I'm the Brexit expert who predicted it wouldn't happen. Now I'm certain I was right

Far more time and energy has been spent searching for scapegoats to blame for the government's failure to deliver Brexit than in getting bogged down in ensuring it did happen. And here's why

Thom Brooks
Tuesday 29 October 2019 14:08
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European leaders agree 'flextension' missing October 31 Brexit deadline

Since the EU Referendum result in 2016, virtually everyone believed that Brexit would happen unless somehow it could be stopped by MPs on the opposition benches or through strong public pressure. Almost nobody thought the government would fail to deliver on its promise to make the UK leave the European Union collapsing under the weight of the enormity of this task.

That is, except for me. More than three years ago, I became known worldwide as the "expert" on Brexit who claimed that "Britain will never leave the EU".

My view was simple: there were 83,000 or more EU laws. Two years was an impossibly short time frame in which to form a definitive view about which of these should be kept, amended or repealed. And such a view would be necessary to form a viable vision for how Brexit would work in practice beyond empty campaign slogans. To "take back control" there needed to be a concrete perspective about what this means in practice.

And my view has come closest to getting this confusing Brexit saga right.

While many might hope the government's plans for Brexit might be prevented, my argument was that these plans were simply not up to the complex task of implementation. For example, how could we increase border controls for the UK overall, potentially diverting from the Common Travel Area, while maintaining no controls at all along the border in Northern Ireland? This clash should have been obvious a mile away, but it wasn't spotted by a Conservative political elite that routinely forgets about Northern Ireland. (In the current UK citizenship test handbook, immigrants must know how to contact the House of Commons, Welsh Assembly and Scottish Parliament, yet Stormont was apparently forgotten.) Solving this border clash is all the more difficult because the government has said nothing more concrete than it wishes to diverge from EU rules, but fails to say how it wishes to do so. A crucial missing piece in this jigsaw if any way forward is to be worked out.

My position has not been popular – or, at least, it wasn't at first. Most doubted I could be correct given the repeated reassurances May gave the public that she would deliver Brexit. Since she left office, to quote her famous words, we can say "nothing has changed, nothing has changed" under Boris Johnson either. Like Theresa May, Johnson offers similar promises that can't and won't be kept.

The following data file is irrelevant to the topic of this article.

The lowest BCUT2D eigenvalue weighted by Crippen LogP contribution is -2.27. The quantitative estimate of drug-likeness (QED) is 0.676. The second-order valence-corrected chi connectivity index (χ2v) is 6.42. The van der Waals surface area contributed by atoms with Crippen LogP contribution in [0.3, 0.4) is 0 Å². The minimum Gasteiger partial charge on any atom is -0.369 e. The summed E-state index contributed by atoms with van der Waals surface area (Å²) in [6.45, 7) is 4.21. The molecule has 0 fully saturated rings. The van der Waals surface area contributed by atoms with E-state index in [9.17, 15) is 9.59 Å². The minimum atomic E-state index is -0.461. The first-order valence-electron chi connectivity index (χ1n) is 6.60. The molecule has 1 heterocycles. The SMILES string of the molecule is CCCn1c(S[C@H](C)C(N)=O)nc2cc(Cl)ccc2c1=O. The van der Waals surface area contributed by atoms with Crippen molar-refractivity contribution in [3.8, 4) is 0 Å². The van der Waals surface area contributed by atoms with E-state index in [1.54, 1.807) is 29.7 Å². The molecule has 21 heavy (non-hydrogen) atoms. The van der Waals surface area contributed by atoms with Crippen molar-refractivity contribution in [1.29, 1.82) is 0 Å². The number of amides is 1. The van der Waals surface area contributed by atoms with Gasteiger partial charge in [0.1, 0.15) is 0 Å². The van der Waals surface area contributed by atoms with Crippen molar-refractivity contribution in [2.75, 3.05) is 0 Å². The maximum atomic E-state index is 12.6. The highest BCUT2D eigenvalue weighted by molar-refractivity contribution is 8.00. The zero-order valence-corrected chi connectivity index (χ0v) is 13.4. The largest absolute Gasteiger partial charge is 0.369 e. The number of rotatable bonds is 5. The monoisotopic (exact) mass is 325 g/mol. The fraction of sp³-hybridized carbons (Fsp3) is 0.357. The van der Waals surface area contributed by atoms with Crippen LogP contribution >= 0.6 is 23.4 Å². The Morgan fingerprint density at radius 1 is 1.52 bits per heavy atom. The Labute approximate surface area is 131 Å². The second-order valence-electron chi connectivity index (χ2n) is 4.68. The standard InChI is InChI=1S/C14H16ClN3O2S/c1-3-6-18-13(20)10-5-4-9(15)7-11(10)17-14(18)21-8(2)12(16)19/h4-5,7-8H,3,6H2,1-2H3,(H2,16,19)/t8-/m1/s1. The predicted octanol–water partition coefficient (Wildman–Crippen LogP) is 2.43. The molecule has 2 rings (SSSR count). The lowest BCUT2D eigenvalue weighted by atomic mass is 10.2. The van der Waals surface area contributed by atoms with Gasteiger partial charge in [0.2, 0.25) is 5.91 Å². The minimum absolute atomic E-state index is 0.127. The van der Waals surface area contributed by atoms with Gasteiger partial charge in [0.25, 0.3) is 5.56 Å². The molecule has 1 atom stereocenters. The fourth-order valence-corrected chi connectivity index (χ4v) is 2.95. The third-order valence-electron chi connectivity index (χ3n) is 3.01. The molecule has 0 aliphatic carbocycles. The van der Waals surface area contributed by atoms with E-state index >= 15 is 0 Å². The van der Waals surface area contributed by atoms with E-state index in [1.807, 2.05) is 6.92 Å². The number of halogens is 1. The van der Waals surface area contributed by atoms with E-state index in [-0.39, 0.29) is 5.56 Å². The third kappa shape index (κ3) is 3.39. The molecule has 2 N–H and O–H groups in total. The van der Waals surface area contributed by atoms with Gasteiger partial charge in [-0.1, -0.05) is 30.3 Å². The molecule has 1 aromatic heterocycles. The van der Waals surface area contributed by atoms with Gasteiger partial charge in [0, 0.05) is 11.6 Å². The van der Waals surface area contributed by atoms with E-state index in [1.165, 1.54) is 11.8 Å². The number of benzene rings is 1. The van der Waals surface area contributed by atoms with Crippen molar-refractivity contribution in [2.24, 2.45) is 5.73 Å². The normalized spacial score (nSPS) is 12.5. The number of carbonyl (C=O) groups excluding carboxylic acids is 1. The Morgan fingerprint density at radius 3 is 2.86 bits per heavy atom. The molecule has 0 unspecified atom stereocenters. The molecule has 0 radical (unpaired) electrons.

A superficial difference between May and Johnson may be thought to be the latter's sincerity. Certainly, Johnson knows his political legacy rests entirely on the imminent enactment of Brexit in some form – even if his "new" deal is little different and even worse than May's in weakening our rights and protections. Yes, parliamentary arithmetic was not on Johnson's side. But neither is his government's true commitment to Brexit. If they were truly so earnest in scaring the EU with a deal or no deal outcome, then why was virtually all Brexit preparation funds spent on advertising campaigns instead of actually getting people and new policies in place?

If Brexit by any name so important to delivery, what explains the failure to compromise by May or Johnson to get something – anything – passed?

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Far more time and energy has been spent searching for scapegoats to blame for the government's failure to deliver Brexit than in getting bogged down in ensuring it did happen. We can only conjecture as to why this is the case from one prime minister to the next – and I believe will remain the case, December general election or none. Perhaps it's in the knowledge that any Brexit will damage the economy and that government would be punished at the polls for it afterwards. Or maybe it's in the hope that either a lost court challenge or if the EU did not agree an extension they could be criticised for blocking a referendum result that May and Johnson have little genuine interest in seeing happen.

We might never know their reasons but there are serious questions Leavers should ask themselves about the sincerity of this government in doing what it says. After all, Johnson is not best known for his veracity and there's little evidence that I can see that anything has changed now.

If we take anything away from the last three long years, we shouldn't mistake repeated reassurances that Brexit will happen as evidence that these promises won't be broken. As long as impossibly short time scales for enacting massive, complex legal changes remain in place, Brexit is no more likely to happen now than when Article 50 was first triggered. There was no plan at the start and little, if any, progress made since.

Not only do I further predict no Brexit before Christmas, but I expect we'll still be in the EU for some time to come at the rate we're going now.

Thom Brooks is a professor of law and government at Durham University

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